The Major Works of Nirad C. Chaudhuri

The Autobiography of An Unknown Indian (1951) was published by Macmillan & co. The Glasgow Herald hailed it as “an extraordinary book. It is written by a Hindu of East Bengal … With a command of English that is not exceeded by Mr. Nehru himself… No other Indian self-portrait can compare for interest or challenge, with the product of a tortured and assertive spirit”.

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I have also perused A Passage to England (1959), The Continent of Circe (1966), The Intellectual in India (1967) and To Live or Not to Live! whose year of publication is not mentioned in the issue I own.

Autobiographer and Scholar

One cannot separate Nirad C. Chaudhuri’s autobiography from his works. In his introduction to the study of the writer and his output, which is worth going through, Paul Verghese mentions that Chaudhuri is “a professional writer of considerate accomplishment. As an autobiographer he has formed his widest public; as scholar with bold and idiosyncretic theories on race and religion he has stimulated much controversy”. Of all the books he has written his autobiography has brought him recognition as a writer in English.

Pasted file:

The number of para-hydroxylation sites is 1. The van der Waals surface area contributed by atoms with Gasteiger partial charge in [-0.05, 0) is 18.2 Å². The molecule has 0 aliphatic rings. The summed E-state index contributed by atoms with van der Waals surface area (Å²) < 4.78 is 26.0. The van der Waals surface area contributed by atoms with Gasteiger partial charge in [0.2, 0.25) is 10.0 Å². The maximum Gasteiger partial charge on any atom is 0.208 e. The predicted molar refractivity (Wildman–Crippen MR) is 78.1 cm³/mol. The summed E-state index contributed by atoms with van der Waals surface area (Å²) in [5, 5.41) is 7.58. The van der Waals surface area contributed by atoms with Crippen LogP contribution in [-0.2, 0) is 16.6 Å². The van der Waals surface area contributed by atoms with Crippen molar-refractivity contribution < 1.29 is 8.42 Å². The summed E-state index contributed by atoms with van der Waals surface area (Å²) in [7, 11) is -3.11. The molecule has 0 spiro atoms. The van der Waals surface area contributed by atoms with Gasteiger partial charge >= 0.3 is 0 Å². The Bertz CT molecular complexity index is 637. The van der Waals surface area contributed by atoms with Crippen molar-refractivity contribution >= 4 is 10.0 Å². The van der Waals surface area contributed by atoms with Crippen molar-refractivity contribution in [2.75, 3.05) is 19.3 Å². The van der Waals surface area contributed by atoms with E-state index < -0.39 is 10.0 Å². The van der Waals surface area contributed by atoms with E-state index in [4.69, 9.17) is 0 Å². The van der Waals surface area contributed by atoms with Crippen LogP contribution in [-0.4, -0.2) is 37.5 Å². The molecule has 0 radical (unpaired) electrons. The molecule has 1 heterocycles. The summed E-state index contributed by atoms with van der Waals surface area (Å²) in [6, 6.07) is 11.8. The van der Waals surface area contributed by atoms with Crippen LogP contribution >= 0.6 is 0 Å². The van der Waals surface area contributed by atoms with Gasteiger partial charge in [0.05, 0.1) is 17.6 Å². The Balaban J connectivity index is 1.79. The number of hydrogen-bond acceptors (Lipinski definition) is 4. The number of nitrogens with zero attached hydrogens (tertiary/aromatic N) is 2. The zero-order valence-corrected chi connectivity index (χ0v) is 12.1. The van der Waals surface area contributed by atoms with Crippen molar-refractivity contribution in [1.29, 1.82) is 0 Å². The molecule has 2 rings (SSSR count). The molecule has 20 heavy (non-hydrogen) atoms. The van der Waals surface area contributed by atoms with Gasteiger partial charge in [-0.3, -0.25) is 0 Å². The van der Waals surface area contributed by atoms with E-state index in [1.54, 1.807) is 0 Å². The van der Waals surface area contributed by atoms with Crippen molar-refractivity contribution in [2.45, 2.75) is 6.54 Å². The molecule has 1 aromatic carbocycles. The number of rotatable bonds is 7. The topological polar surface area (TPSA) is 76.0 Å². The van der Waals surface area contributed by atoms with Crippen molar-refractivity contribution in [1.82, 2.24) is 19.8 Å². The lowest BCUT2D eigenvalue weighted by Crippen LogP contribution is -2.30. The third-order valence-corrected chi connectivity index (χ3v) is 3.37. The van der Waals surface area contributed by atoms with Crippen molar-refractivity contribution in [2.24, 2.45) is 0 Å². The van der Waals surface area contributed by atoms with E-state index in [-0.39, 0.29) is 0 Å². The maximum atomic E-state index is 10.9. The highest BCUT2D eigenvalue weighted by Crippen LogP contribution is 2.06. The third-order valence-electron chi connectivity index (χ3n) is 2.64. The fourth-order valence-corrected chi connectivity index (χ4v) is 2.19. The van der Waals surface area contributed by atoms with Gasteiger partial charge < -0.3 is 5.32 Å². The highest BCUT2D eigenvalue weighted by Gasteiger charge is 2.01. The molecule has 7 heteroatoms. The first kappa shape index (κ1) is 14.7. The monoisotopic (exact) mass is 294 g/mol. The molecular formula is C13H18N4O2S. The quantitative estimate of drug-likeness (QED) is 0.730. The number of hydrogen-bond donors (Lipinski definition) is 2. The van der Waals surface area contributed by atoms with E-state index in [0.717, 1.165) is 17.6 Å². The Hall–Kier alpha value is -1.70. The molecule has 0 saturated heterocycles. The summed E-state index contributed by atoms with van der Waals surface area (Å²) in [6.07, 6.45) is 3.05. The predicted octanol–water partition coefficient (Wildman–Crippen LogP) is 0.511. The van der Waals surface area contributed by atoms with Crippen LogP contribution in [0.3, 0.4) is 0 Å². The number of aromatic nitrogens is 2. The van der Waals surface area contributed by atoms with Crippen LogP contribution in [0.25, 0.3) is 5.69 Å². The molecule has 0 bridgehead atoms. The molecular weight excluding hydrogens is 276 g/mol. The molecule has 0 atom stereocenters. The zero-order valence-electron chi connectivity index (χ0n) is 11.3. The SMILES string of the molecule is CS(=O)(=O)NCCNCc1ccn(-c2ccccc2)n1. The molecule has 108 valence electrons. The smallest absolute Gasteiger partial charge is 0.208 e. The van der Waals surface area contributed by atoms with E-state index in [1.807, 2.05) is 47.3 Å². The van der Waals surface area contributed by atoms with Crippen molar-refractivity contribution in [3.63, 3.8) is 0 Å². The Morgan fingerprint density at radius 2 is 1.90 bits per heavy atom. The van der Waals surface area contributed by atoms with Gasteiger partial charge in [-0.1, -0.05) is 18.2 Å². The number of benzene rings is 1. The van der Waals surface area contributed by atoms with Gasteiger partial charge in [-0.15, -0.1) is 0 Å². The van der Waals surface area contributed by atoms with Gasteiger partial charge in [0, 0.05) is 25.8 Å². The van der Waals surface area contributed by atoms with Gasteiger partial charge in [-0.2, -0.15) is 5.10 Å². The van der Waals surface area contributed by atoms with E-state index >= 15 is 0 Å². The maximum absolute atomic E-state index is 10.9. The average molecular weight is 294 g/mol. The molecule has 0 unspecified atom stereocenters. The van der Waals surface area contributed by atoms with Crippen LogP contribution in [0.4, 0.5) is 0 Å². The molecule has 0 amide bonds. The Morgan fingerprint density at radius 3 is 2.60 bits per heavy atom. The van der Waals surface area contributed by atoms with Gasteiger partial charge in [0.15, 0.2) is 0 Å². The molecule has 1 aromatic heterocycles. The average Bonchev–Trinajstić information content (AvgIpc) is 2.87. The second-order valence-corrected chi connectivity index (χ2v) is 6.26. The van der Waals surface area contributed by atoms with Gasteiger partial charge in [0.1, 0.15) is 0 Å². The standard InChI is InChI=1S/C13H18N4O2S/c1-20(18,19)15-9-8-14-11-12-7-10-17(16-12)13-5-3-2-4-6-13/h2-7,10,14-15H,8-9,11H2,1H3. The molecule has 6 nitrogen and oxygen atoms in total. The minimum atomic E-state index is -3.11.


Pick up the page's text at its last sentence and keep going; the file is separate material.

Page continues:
Before embarking on his note to The Continent of Circe, which won the Duff Cooper Award for 1966, Nirad C. Chaudhuri expresses his gratitude to Khushwant Singh, a prolific and versatile writer.

Nirad Chandra Chaudhuri mentions the conditions in which he lived and an incident wherein Khushwant Singh referred to them. In the latter’s mind Chaudhuri was undoubtedly the best writer of non-fiction in those days. He added that he was “A bitter man, a poor man. He doesn’t even own a typewriter. He borrows mine a week at a time”.

The Typewriter Issue

In reply Nirad C. Chaudhuri states, “My poverty is of course well-known in New Delhi and much further afield and therefore I was not prepared to see it bruited by so august a body as the American Women’s Club of Delhi”. Khushwant Singh’s comments were made in the course of an interview. The renowned Sardar, for his part, denied having ever uttered these words in the form and spirit in which they were reproduced. Nirad C. Chaudhuri puts an end to the incident by stating clearly, “I tried to show that I bore no grudge by again borrowing the machine… and by gratefully accepting the present of the new typewriter”.